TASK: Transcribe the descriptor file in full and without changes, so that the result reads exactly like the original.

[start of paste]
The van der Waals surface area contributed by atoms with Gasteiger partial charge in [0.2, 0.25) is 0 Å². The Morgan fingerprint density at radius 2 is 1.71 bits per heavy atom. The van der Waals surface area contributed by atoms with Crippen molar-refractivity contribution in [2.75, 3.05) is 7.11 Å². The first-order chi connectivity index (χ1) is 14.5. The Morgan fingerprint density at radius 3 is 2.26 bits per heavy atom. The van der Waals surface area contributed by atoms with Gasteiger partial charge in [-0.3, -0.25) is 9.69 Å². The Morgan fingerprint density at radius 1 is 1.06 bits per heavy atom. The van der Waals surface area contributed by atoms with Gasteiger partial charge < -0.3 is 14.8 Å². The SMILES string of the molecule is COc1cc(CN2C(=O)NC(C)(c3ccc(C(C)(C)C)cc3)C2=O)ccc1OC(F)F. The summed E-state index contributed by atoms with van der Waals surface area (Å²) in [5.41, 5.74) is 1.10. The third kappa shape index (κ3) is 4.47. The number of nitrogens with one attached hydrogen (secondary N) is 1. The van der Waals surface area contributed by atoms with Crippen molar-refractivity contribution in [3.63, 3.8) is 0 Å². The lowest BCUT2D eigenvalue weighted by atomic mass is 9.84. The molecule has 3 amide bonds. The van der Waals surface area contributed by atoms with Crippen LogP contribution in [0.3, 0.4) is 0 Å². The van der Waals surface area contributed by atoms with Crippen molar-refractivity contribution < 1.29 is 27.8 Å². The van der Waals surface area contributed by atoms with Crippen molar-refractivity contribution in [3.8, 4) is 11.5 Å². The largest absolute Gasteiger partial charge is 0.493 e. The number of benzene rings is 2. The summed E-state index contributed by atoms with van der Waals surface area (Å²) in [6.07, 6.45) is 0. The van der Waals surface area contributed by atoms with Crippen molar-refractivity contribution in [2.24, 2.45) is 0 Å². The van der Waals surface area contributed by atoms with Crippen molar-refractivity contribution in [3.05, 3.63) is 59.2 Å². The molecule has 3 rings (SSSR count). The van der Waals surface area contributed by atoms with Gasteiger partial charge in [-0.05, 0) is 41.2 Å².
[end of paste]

The van der Waals surface area contributed by atoms with Gasteiger partial charge in [0.2, 0.25) is 0 Å². The Morgan fingerprint density at radius 2 is 1.71 bits per heavy atom. The van der Waals surface area contributed by atoms with Crippen molar-refractivity contribution in [2.75, 3.05) is 7.11 Å². The first-order chi connectivity index (χ1) is 14.5. The Morgan fingerprint density at radius 3 is 2.26 bits per heavy atom. The van der Waals surface area contributed by atoms with Gasteiger partial charge in [-0.3, -0.25) is 9.69 Å². The Morgan fingerprint density at radius 1 is 1.06 bits per heavy atom. The van der Waals surface area contributed by atoms with Gasteiger partial charge < -0.3 is 14.8 Å². The SMILES string of the molecule is COc1cc(CN2C(=O)NC(C)(c3ccc(C(C)(C)C)cc3)C2=O)ccc1OC(F)F. The summed E-state index contributed by atoms with van der Waals surface area (Å²) in [5.41, 5.74) is 1.10. The third kappa shape index (κ3) is 4.47. The number of nitrogens with one attached hydrogen (secondary N) is 1. The van der Waals surface area contributed by atoms with Crippen molar-refractivity contribution in [3.63, 3.8) is 0 Å². The lowest BCUT2D eigenvalue weighted by atomic mass is 9.84. The molecule has 3 amide bonds. The van der Waals surface area contributed by atoms with Crippen LogP contribution in [0.3, 0.4) is 0 Å². The van der Waals surface area contributed by atoms with Crippen molar-refractivity contribution < 1.29 is 27.8 Å². The van der Waals surface area contributed by atoms with Crippen molar-refractivity contribution in [3.8, 4) is 11.5 Å². The largest absolute Gasteiger partial charge is 0.493 e. The number of benzene rings is 2. The summed E-state index contributed by atoms with van der Waals surface area (Å²) in [6.07, 6.45) is 0. The van der Waals surface area contributed by atoms with Crippen molar-refractivity contribution in [2.24, 2.45) is 0 Å². The van der Waals surface area contributed by atoms with Crippen molar-refractivity contribution in [3.05, 3.63) is 59.2 Å². The molecule has 3 rings (SSSR count). The van der Waals surface area contributed by atoms with Gasteiger partial charge in [-0.05, 0) is 41.2 Å².